Align goals for ePRO use with IT infrastructure

Implementing ePROs can require complex functionality related to the deployment, collection, tracking, reporting, and documentation of PROMs.

Traditionally, efforts made by health systems to develop new digital tools (e.g., new electronic health record [EHR] functionality) begin with the process of gathering functional requirements, which describe how the tool will be used in practice and the technical specifications necessary to support the desired functions and IT standards. As an important planning step, health systems benefit from clarifying their requirements for ePRO tools and how requirements can guide their overall strategy for ePRO projects and system maintenance.

Stakeholder input (please see ePRO Stakeholders in the Introduction section) can inform functional requirements to guide the selection and/or development of ePRO tools. Please see ePRO requirements assessment for system design in the Tools and Resources section. Defining the functional requirements can illuminate limitations or barriers that need to be addressed for system-wide ePRO implementation.

Strategy A
Identify ePRO functional requirements to support system-wide implementation

Each health system will need to consider technical specifications and approaches for ePROs, based on vendors used, current data infrastructure supported, and the health system’s vision for how ePROs will be integrated across the system. The Leverage HIT guideline in the Integration section provides examples of different IT approaches that could be utilized for each of the core ePRO functions. An important role for ePRO governance is helping to gather “ideal” requirements for ePROs before and during the planning phase. This supports efforts to:

  • understand what the technical capability needs may be
  • select implementation approaches that will support identified needs across the system
  • align with resource availability

Needs assessment through stakeholder engagement (please see Goal Alignment guideline) can determine preferences for the design and use of ePRO tools and develop an understanding of the capabilities and limitations of available technical approaches.

Strategy B
Specify the approach for using health IT infrastructure to support ePRO use

While health IT resources facilitate ePRO implementation, the fundamental strategy for how technology will support ePRO use may vary from one health system to another. Integration into clinical workflows may include:

  • standalone applications or platforms
  • PROM questionnaires incorporated in the EHR along with the patient’s other health information
  • a hybrid approach wherein external platforms and/or apps are used with programming to support integration into EHR workflows

Practice Consideration

The resources needed for ePROs may involve more than just the designated ePRO platform. Additional resources such as tablets or kiosks, strong Wi-Fi connections in waiting rooms, or even additional staff, may be needed for clinical teams to be successful.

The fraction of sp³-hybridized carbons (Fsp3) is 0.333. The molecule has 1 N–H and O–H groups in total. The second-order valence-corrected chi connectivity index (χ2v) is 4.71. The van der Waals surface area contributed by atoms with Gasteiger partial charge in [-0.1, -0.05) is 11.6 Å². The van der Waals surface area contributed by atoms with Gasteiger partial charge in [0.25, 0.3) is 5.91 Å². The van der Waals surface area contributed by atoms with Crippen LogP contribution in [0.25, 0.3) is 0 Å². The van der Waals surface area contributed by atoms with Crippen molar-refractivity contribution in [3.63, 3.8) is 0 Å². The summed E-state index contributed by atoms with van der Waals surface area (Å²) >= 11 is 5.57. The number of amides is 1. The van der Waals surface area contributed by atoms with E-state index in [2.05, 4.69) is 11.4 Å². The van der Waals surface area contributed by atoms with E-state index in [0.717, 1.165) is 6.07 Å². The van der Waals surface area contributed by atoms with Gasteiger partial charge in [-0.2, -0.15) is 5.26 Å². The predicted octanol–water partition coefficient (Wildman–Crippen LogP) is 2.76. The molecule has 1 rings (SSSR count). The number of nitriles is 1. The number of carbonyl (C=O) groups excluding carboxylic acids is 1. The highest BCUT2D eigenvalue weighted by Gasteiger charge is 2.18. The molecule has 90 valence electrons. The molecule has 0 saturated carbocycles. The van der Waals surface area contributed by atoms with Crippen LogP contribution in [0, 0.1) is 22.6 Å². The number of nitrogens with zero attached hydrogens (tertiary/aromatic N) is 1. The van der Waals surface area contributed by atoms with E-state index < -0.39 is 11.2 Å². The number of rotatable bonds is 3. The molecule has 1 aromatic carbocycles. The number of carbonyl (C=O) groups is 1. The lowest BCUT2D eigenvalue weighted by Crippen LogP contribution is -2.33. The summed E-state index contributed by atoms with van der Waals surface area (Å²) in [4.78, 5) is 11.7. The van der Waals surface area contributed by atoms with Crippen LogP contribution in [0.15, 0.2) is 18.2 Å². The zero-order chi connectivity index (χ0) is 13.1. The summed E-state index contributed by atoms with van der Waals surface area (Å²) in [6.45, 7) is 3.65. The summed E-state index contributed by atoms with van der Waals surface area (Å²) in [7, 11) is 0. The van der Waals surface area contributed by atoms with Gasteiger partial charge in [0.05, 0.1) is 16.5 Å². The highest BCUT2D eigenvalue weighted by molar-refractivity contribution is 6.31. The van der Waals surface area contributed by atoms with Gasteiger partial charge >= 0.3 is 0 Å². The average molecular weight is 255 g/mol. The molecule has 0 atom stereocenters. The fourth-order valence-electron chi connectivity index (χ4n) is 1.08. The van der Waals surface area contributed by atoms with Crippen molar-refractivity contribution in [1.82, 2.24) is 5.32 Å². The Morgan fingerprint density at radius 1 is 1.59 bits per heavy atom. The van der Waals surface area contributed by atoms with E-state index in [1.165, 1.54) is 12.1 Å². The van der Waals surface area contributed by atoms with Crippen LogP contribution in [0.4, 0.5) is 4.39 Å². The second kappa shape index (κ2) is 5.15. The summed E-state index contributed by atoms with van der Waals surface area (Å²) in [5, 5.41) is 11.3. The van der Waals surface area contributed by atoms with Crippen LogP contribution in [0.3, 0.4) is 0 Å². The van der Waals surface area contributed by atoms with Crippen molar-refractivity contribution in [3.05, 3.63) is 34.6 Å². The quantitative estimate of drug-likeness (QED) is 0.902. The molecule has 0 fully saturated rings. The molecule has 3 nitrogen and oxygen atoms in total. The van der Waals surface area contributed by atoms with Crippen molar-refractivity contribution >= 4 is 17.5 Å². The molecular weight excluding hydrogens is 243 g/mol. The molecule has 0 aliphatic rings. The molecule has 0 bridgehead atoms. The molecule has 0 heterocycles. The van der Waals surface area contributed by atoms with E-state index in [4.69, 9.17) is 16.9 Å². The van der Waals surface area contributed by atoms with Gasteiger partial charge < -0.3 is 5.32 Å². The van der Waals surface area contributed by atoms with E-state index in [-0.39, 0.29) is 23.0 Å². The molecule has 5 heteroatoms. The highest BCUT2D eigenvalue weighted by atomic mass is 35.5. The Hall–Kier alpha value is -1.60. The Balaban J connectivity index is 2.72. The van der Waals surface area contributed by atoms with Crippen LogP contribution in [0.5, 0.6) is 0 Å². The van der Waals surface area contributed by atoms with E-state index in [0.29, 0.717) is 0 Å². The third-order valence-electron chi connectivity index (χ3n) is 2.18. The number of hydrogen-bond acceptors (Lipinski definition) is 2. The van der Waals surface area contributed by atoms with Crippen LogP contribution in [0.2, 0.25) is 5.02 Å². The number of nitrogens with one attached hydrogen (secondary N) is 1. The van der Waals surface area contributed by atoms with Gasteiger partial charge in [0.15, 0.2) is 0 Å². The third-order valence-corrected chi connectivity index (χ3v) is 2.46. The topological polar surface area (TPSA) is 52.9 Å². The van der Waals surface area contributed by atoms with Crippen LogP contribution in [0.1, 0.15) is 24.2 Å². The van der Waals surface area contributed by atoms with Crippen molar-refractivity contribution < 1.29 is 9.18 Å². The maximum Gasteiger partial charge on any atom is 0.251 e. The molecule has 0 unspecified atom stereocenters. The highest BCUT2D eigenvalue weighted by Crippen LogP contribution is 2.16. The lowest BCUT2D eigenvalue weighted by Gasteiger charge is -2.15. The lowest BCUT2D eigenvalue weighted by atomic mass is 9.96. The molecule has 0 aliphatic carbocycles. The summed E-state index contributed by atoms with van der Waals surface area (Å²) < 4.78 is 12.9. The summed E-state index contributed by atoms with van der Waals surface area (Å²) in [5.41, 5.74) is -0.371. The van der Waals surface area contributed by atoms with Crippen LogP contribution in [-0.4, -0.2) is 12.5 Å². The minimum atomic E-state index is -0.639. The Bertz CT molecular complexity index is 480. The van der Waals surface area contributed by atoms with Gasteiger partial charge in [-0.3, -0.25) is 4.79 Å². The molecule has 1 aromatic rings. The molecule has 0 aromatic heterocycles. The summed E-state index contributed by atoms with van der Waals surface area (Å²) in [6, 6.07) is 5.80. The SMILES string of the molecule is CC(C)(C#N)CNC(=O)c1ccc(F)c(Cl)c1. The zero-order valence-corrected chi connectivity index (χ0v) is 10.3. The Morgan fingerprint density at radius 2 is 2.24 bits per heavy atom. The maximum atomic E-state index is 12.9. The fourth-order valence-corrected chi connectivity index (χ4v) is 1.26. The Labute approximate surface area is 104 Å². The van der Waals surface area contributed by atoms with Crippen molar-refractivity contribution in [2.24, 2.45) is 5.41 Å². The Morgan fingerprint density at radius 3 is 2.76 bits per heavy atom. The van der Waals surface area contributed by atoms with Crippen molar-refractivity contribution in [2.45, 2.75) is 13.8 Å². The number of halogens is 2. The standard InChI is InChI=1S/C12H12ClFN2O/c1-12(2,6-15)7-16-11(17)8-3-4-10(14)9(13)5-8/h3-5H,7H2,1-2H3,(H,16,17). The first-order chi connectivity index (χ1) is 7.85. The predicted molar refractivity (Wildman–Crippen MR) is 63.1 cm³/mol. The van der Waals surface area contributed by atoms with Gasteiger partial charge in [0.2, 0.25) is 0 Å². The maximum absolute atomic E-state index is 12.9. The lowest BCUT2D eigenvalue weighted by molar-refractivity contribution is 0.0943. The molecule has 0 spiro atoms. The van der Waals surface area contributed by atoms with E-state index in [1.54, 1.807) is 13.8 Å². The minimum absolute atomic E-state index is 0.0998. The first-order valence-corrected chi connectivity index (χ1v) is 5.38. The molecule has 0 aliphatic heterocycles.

The strategy selected (please see ePRO Integration in the Introduction section) should be informed by health system leadership and take into account available IT resources, IT governance, and future changes in technological capabilities. Whenever possible, implementation teams should conduct feasibility testing and seek mentorship from external health systems using ePROs to support the identification of best practices.


Strategy C
Establish standards for how ePRO functionality is designed and used in practice

Health systems benefit from establishing IT standards and best practices for ePRO tool design and use (e.g., common data standards, centralized reporting tools). Once health systems have determined their system-wide approach to ePRO tools (i.e., EHR, third-party vendor, hybrid approach), there are a variety of more nuanced decisions to consider for each aspect of ePRO functionality. Over time, some key best practices may emerge that will benefit from formal dissemination (e.g., how to automate health risk screening tools in the primary care population).

Health systems may want to consider opportunities to recommend IT approaches to deploying ePROs that:

  • most effectively meet the intended goals for functionality
  • are the most sustainable to maintain across multiple PRO deployments
  • if possible, conserve clinical, administrative, and technical resources and mitigate the burden on end-users

Establishing IT standards for ePROs may be one way to ensure learnings about best practices and recommendations are disseminated across the system. Spending time to identify sustainable project strategies and disseminating these best practices up front can greatly reduce the need for rework after ePRO tools are put into practice.